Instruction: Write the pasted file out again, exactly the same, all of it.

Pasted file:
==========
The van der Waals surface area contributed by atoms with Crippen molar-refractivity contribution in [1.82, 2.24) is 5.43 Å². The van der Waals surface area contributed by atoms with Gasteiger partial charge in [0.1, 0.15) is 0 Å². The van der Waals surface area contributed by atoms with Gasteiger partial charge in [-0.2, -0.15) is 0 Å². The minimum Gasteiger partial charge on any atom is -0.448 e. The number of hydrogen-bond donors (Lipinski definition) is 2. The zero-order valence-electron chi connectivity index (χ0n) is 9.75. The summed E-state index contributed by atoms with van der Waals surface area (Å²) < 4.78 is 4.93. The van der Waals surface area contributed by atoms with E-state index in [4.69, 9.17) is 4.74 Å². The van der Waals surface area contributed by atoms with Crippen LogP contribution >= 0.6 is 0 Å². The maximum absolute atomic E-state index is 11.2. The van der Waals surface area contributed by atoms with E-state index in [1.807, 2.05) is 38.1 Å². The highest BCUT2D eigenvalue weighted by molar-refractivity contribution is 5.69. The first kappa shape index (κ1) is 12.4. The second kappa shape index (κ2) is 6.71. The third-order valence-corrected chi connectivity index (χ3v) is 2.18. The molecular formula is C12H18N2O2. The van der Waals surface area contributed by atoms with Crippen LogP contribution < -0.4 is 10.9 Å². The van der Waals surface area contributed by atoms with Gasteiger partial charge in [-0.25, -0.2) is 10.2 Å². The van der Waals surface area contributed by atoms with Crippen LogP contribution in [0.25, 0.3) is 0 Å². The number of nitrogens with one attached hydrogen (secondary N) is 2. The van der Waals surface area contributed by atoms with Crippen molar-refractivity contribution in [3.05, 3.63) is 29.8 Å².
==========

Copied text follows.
The van der Waals surface area contributed by atoms with Crippen molar-refractivity contribution in [1.82, 2.24) is 5.43 Å². The van der Waals surface area contributed by atoms with Gasteiger partial charge in [0.1, 0.15) is 0 Å². The van der Waals surface area contributed by atoms with Gasteiger partial charge in [-0.2, -0.15) is 0 Å². The minimum Gasteiger partial charge on any atom is -0.448 e. The number of hydrogen-bond donors (Lipinski definition) is 2. The zero-order valence-electron chi connectivity index (χ0n) is 9.75. The summed E-state index contributed by atoms with van der Waals surface area (Å²) < 4.78 is 4.93. The van der Waals surface area contributed by atoms with E-state index in [4.69, 9.17) is 4.74 Å². The van der Waals surface area contributed by atoms with Crippen LogP contribution >= 0.6 is 0 Å². The maximum absolute atomic E-state index is 11.2. The van der Waals surface area contributed by atoms with E-state index in [1.807, 2.05) is 38.1 Å². The highest BCUT2D eigenvalue weighted by molar-refractivity contribution is 5.69. The first kappa shape index (κ1) is 12.4. The second kappa shape index (κ2) is 6.71. The third-order valence-corrected chi connectivity index (χ3v) is 2.18. The molecular formula is C12H18N2O2. The van der Waals surface area contributed by atoms with Crippen LogP contribution < -0.4 is 10.9 Å². The van der Waals surface area contributed by atoms with Gasteiger partial charge in [-0.25, -0.2) is 10.2 Å². The van der Waals surface area contributed by atoms with Crippen LogP contribution in [0.25, 0.3) is 0 Å². The number of nitrogens with one attached hydrogen (secondary N) is 2. The van der Waals surface area contributed by atoms with Crippen molar-refractivity contribution in [3.05, 3.63) is 29.8 Å².